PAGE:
But it’s not just listening, it’s also very much playing myself. While I don’t master any particular instrument, I can play a bit piano and flute and certainly keyboard, I truly enjoy playing with sounds and melodies (I am able to read notes though). I’ve been “composing” for years, decades at this point in my life. And with that music came the stories: the title theme to a Sci Fi epic I once wanted to write, little parts for a fantastical musical, pieces of music for spy thrillers. And then, one day, it took on much more concrete forms.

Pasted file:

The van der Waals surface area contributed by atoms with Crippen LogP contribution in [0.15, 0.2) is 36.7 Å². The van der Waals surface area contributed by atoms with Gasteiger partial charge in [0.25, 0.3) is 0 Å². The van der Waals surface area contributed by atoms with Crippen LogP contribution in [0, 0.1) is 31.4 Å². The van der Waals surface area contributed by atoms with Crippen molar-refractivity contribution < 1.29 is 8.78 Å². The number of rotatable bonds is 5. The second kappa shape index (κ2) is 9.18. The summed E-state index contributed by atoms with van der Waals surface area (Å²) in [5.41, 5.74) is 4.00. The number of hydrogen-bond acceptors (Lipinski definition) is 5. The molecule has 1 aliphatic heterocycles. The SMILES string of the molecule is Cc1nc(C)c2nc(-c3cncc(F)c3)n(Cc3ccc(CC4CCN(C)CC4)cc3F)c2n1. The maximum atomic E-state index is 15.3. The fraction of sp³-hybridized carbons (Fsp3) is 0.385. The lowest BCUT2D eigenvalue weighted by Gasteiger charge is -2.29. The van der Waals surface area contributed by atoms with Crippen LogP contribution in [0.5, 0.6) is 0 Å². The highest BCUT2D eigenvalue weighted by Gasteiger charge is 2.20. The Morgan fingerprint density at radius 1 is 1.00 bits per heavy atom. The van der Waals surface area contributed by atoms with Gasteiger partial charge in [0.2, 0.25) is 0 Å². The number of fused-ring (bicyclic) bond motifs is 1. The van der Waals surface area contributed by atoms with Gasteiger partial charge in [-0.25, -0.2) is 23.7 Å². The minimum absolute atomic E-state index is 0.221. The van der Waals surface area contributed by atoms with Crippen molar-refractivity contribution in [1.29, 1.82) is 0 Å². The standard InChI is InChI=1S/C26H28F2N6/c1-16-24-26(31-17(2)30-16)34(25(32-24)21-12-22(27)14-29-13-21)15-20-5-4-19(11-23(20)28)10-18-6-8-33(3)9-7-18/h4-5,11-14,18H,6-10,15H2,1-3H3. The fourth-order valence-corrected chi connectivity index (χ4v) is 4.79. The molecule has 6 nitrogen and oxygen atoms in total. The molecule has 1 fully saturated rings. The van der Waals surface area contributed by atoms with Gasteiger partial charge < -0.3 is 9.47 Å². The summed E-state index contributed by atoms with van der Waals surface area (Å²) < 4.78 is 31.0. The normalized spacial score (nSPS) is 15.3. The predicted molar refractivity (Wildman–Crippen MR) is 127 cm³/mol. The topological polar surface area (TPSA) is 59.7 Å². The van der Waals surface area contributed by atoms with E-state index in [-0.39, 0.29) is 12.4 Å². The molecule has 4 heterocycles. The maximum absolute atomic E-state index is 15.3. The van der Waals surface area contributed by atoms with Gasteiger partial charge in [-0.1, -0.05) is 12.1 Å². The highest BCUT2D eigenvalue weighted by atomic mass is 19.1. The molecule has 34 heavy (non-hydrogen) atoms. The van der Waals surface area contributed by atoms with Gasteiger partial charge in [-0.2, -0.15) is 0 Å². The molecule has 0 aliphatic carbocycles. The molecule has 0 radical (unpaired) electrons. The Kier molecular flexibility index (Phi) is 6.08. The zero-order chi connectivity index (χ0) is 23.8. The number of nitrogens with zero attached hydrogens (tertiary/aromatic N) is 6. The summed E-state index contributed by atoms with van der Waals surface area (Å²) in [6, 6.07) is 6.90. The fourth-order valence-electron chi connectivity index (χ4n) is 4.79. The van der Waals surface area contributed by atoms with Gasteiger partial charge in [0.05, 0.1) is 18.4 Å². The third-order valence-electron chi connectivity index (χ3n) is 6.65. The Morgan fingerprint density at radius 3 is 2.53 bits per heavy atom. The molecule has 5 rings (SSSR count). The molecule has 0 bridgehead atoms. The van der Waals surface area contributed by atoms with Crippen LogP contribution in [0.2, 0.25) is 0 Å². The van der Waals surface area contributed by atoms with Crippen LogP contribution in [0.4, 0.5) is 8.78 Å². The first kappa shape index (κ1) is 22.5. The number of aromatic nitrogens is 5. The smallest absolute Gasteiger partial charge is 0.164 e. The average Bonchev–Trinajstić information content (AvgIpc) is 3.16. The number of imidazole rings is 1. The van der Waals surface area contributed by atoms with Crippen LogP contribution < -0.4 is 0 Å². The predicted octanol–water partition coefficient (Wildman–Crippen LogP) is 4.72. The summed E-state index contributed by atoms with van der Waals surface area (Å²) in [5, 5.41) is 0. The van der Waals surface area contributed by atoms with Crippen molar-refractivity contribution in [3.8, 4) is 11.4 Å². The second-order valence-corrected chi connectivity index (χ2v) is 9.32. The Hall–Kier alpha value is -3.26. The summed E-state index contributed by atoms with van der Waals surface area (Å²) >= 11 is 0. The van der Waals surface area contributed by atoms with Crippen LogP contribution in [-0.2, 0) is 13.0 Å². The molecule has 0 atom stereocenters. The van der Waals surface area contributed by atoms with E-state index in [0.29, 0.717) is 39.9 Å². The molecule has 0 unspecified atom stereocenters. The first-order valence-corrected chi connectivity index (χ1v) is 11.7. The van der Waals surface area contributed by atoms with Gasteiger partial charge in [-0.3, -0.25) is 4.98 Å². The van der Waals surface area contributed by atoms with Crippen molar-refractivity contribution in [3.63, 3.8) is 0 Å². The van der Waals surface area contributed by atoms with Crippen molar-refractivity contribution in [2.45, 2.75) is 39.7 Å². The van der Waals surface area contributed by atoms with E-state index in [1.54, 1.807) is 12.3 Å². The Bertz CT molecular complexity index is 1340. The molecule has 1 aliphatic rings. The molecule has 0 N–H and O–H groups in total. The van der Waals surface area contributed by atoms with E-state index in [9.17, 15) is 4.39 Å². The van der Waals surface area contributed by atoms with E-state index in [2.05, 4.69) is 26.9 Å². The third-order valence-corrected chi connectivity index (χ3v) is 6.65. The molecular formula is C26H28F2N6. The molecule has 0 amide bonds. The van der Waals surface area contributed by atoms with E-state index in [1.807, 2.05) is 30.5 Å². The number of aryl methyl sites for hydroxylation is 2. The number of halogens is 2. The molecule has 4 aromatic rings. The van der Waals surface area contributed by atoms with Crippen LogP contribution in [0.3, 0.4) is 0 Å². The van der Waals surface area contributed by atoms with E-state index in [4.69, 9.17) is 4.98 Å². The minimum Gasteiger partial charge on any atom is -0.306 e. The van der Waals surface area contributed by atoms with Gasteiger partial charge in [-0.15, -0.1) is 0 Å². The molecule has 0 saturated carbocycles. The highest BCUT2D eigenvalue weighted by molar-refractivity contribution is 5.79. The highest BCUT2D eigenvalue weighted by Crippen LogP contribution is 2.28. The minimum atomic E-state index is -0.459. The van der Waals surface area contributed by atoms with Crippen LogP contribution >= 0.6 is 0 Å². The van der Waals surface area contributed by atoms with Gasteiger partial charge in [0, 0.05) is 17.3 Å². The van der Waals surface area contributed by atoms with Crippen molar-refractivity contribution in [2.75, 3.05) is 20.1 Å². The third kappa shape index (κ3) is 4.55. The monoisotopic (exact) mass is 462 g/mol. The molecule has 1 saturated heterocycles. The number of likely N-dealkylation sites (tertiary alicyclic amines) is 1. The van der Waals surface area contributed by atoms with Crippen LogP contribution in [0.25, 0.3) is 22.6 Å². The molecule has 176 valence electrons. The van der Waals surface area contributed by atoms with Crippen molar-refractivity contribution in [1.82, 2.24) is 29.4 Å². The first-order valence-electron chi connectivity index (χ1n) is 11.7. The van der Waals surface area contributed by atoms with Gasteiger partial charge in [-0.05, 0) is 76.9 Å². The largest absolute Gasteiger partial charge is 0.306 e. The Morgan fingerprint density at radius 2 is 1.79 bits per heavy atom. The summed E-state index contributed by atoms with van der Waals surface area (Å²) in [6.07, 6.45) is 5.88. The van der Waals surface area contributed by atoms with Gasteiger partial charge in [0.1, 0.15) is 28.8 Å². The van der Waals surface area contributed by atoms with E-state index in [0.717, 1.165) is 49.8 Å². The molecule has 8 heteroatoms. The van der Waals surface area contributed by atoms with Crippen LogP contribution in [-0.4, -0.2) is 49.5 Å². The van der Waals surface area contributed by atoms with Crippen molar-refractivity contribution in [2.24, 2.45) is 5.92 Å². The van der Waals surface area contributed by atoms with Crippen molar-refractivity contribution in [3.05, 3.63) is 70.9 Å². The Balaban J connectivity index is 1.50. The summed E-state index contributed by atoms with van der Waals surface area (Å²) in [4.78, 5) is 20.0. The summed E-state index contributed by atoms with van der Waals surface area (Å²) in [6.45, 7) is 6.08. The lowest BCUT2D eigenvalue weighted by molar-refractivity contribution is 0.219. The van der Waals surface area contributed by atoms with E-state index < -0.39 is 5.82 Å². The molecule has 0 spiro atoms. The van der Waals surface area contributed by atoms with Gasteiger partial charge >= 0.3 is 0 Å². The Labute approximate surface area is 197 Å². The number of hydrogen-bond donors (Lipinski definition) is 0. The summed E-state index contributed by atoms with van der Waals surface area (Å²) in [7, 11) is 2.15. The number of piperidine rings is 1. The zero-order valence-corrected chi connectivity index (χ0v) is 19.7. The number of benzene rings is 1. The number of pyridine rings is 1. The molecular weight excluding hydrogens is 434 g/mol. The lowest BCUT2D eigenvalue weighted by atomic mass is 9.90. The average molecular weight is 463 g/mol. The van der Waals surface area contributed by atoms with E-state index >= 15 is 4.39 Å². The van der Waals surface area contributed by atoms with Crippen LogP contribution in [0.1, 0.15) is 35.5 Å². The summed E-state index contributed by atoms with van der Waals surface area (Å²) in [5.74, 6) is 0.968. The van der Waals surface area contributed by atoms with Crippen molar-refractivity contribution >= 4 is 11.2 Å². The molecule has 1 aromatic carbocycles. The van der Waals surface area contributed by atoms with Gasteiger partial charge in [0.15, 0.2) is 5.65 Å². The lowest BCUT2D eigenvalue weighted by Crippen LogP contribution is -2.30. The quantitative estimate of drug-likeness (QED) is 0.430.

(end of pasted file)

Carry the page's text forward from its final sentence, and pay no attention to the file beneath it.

In 2006 I’ve published “Infiltrator — A Musicnovel”. It’s a nine track album, a soundtrack to an imaginary futuristic thriller. The music inspired the story. None of the tracks were created deliberately, they were all a result of the music simply coming to me. And as I created track after track I began seeing a pattern and ultimately arranged it all into a story of a special agent uncovering a devious threat. I created an outline of each track’s events. And then I got curious. I signed up with various indie music sites and services promoting the album (which I actually made available as a self-published CD). I got good airplay on college radio and even a few local radio stations, had two of my tracks included on a compilation CD in Asia and even made 3rd place in the dance category in the 14th Billboard World Songwriting Contest a few years back. I felt truly connected to the one thing that inspires me the most. And then I abandoned it.